A Miracle in the Wild: Lioness Adopts Orphaned Leopard Cub

Fagjun | Published 2017-07-20 06:04

Photo by Joop van der Linde, Ndutu Lodge


Lions, known to make a habit of killing leopards, are the last things you'd expect to adopt a leopard cub. Then again, stranger things have happened.


This may not be all that surprising if this had happened in a zoo or a conservation park. After all, animal behaviors common in the wild change when the animal is in captivity. However, this strange behavior took place in the wild, where conditions are harsher. Both lions and leopards kill the cubs of the other species to reduce the competition they have for resources. That said, a lioness seems to have gone against nature itself to nurse a seemingly orphaned baby leopard.


Photographs show the little cub, estimated to be about three weeks old at the time, nursing on a five-year-old lioness called Nosikitok. KopeLion, a Tanzanian conservation NGO, is monitoring the two felines. No one knows yet why the little cub is all alone, but some do have an idea as to why the lioness has taken in a cub she would otherwise kill.


Keeping a Leopard Cub Alive

Photo by Joop van der Linde, Ndutu Lodge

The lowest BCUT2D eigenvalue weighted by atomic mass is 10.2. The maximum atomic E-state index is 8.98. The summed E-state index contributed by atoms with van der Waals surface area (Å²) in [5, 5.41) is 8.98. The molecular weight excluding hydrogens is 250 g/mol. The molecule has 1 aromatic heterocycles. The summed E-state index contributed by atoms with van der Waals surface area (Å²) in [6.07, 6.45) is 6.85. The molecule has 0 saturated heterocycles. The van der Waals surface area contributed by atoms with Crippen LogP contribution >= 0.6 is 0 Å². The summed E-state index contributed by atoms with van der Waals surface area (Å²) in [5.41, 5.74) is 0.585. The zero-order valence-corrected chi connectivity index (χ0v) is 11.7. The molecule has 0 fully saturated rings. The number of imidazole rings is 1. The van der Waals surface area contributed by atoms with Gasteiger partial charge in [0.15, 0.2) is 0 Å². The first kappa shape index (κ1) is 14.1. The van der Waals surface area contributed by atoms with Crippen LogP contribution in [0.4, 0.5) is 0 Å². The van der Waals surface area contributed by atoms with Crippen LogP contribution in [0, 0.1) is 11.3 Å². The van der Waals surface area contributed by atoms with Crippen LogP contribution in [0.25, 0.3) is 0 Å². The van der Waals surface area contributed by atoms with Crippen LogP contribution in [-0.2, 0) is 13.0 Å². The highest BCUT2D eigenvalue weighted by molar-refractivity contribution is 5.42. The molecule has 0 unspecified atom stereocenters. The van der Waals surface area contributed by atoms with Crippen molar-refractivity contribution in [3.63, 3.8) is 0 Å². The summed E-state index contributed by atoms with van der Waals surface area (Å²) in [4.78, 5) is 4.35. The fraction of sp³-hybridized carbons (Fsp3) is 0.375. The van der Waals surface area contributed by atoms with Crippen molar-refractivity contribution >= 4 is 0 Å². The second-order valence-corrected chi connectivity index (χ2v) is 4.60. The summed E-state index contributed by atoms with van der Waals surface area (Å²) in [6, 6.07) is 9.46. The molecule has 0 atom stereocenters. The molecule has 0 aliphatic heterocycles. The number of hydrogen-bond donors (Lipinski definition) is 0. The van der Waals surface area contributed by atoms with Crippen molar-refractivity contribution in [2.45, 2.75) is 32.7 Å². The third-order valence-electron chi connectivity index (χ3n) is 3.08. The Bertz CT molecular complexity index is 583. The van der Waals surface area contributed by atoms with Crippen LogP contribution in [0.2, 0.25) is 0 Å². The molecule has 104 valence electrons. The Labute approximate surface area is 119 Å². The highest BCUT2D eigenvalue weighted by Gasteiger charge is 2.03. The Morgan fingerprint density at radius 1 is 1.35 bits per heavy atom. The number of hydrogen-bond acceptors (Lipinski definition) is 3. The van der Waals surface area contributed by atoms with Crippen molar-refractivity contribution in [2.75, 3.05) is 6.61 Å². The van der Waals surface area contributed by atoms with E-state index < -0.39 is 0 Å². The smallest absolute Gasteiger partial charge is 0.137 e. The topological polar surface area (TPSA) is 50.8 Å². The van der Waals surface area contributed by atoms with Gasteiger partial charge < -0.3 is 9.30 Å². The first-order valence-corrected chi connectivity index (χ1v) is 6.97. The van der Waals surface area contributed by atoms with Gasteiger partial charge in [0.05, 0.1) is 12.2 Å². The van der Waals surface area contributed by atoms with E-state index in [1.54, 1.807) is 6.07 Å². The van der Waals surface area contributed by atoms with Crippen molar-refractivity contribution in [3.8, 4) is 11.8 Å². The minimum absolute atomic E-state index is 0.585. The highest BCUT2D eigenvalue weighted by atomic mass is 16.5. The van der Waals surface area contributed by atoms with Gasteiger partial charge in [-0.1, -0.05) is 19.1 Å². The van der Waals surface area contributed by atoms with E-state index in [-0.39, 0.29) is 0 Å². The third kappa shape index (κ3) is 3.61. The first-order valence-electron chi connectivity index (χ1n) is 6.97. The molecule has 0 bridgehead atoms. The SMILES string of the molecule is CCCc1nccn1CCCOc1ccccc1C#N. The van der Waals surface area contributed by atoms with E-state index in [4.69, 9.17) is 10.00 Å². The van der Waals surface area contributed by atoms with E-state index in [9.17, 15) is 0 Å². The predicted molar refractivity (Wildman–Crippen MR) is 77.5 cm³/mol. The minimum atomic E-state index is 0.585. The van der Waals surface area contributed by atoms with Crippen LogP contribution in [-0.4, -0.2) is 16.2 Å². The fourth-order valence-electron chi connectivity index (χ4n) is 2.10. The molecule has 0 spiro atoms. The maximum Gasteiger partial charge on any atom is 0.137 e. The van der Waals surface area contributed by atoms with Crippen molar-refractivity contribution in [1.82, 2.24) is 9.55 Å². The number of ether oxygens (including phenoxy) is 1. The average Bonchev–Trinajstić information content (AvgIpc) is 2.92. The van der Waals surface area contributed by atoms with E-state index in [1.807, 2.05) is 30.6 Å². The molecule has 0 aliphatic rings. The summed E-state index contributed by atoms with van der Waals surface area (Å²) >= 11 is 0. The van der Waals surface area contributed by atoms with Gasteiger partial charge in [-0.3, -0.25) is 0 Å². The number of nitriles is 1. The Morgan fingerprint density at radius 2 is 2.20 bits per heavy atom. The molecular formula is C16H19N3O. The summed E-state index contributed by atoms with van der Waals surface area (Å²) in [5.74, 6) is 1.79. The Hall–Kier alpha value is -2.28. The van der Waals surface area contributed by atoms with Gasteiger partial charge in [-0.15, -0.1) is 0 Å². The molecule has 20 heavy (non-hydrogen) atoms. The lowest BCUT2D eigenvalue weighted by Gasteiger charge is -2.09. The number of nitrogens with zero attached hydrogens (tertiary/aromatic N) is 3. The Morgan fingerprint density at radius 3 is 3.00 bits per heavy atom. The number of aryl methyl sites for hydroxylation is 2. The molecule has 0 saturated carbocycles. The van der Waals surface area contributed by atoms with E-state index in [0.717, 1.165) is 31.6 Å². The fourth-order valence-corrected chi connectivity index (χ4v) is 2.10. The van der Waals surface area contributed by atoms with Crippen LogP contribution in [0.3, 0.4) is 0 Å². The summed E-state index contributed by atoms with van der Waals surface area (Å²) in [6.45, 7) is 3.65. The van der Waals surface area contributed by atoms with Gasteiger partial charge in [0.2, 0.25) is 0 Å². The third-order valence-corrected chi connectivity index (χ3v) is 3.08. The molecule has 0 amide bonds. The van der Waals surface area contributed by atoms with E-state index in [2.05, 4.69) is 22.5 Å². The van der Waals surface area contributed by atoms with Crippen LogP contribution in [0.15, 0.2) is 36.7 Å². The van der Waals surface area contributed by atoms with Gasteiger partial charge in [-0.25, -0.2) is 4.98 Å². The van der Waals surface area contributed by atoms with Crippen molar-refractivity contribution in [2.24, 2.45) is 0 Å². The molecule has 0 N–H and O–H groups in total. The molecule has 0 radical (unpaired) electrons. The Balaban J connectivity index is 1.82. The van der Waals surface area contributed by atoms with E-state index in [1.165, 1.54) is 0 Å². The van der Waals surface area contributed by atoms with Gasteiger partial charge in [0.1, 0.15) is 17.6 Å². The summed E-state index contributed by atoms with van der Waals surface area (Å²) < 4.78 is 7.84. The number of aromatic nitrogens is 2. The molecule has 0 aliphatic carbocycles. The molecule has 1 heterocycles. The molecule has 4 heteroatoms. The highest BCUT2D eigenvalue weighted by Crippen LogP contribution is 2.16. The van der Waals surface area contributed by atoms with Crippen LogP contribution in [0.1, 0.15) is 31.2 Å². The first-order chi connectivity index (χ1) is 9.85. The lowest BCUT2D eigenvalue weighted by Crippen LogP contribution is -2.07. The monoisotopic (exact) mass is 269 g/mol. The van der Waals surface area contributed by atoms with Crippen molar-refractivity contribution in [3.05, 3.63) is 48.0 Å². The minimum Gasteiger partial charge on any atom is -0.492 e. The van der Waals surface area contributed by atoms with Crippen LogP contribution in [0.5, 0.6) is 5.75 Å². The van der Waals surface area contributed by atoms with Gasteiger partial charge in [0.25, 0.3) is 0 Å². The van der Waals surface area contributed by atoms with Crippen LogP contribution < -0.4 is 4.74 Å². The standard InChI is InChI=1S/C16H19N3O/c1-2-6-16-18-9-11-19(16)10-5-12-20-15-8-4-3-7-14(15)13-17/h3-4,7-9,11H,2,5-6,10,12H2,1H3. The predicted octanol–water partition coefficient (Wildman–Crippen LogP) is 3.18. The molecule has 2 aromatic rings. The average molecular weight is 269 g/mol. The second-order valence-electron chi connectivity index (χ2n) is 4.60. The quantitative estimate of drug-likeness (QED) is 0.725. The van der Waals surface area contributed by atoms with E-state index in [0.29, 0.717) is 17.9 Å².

So here we have a vulnerable, motherless cub faced with a full-sized adult belonging to a rival species. Typically, this would end badly for the little cub, since that's the way of the wild. This time, however, something urged the lioness to nurture the cub instead of killing it.


KopeLion says that Nosikitok had given birth to her own cubs late last month. Thus, her maternal instincts have probably overcome her instincts to kill cubs from other species. The leopard cub is about the same age as Nosikitok's cubs, which makes the lioness's maternal instincts even stronger.


Thus, Nosikitok would never have left the little cub alive, much less nurture it with her own milk, had she not been nursing little ones of her own.


Still, the little cub isn't out of the woods. Its adoptive mom may have accepted it, spots and all, but the lioness's pride most likely won't. Nosikitok may be filled with maternal urges, but the rest of her pride probably won't be. Lionesses have their cubs alone, then return to their pride about six to eight weeks after birth. It's likely that the other lions in Nosikitok's pride would listen to their instincts and kill the leopard cub on sight.


Chances of Survival

Photo by Joop van der Linde, Ndutu Lodge


The little cub has a lot going against its chances of survival. Even before its adoptive mother has to return to her pride with her cubs, the denning period can be dangerous. The cub can fall prey to hyenas, and wildfires can occur. Thus, there's a chance that the cub might not even survive long enough to meet Nosikitok's pride.


It might take a miracle for the little leopard cub to survive into adulthood. These are quite heavy odds stacked against it. It's more likely that the rule of nature will prevail, and that means that the cub likely won't live long. However, stranger things have happened, after all. There's still a possibility that the cub would survive to adulthood, after which its instincts will take over and it will behave more like a leopard than a lion.

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